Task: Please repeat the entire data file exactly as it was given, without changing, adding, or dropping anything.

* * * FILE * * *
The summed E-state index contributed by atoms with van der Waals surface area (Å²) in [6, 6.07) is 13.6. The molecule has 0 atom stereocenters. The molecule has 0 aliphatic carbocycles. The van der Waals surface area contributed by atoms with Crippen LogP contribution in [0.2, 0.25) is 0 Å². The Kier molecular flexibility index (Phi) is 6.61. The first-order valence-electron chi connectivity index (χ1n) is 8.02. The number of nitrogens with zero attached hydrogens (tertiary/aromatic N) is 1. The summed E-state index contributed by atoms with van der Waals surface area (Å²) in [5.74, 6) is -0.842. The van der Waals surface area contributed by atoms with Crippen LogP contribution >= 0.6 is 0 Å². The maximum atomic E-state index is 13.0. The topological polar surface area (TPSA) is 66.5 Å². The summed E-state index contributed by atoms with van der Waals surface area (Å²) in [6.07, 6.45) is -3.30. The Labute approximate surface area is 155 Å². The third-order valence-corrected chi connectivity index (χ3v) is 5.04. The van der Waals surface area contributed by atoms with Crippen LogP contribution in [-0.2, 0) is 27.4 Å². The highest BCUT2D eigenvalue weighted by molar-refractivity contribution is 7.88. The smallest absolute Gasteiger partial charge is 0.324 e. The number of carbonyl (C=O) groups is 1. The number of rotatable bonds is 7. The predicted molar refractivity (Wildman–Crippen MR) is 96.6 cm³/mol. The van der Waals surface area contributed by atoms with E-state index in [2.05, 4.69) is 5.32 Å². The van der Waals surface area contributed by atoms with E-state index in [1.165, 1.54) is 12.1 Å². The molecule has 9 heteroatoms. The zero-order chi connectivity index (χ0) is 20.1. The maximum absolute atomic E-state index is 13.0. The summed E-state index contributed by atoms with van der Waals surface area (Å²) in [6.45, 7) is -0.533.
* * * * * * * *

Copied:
The summed E-state index contributed by atoms with van der Waals surface area (Å²) in [6, 6.07) is 13.6. The molecule has 0 atom stereocenters. The molecule has 0 aliphatic carbocycles. The van der Waals surface area contributed by atoms with Crippen LogP contribution in [0.2, 0.25) is 0 Å². The Kier molecular flexibility index (Phi) is 6.61. The first-order valence-electron chi connectivity index (χ1n) is 8.02. The number of nitrogens with zero attached hydrogens (tertiary/aromatic N) is 1. The summed E-state index contributed by atoms with van der Waals surface area (Å²) in [5.74, 6) is -0.842. The van der Waals surface area contributed by atoms with Crippen LogP contribution >= 0.6 is 0 Å². The maximum atomic E-state index is 13.0. The topological polar surface area (TPSA) is 66.5 Å². The summed E-state index contributed by atoms with van der Waals surface area (Å²) in [6.07, 6.45) is -3.30. The Labute approximate surface area is 155 Å². The third-order valence-corrected chi connectivity index (χ3v) is 5.04. The van der Waals surface area contributed by atoms with Crippen LogP contribution in [-0.2, 0) is 27.4 Å². The highest BCUT2D eigenvalue weighted by molar-refractivity contribution is 7.88. The smallest absolute Gasteiger partial charge is 0.324 e. The number of carbonyl (C=O) groups is 1. The number of rotatable bonds is 7. The predicted molar refractivity (Wildman–Crippen MR) is 96.6 cm³/mol. The van der Waals surface area contributed by atoms with E-state index in [2.05, 4.69) is 5.32 Å². The van der Waals surface area contributed by atoms with E-state index in [1.165, 1.54) is 12.1 Å². The molecule has 9 heteroatoms. The zero-order chi connectivity index (χ0) is 20.1. The maximum absolute atomic E-state index is 13.0. The summed E-state index contributed by atoms with van der Waals surface area (Å²) in [6.45, 7) is -0.533.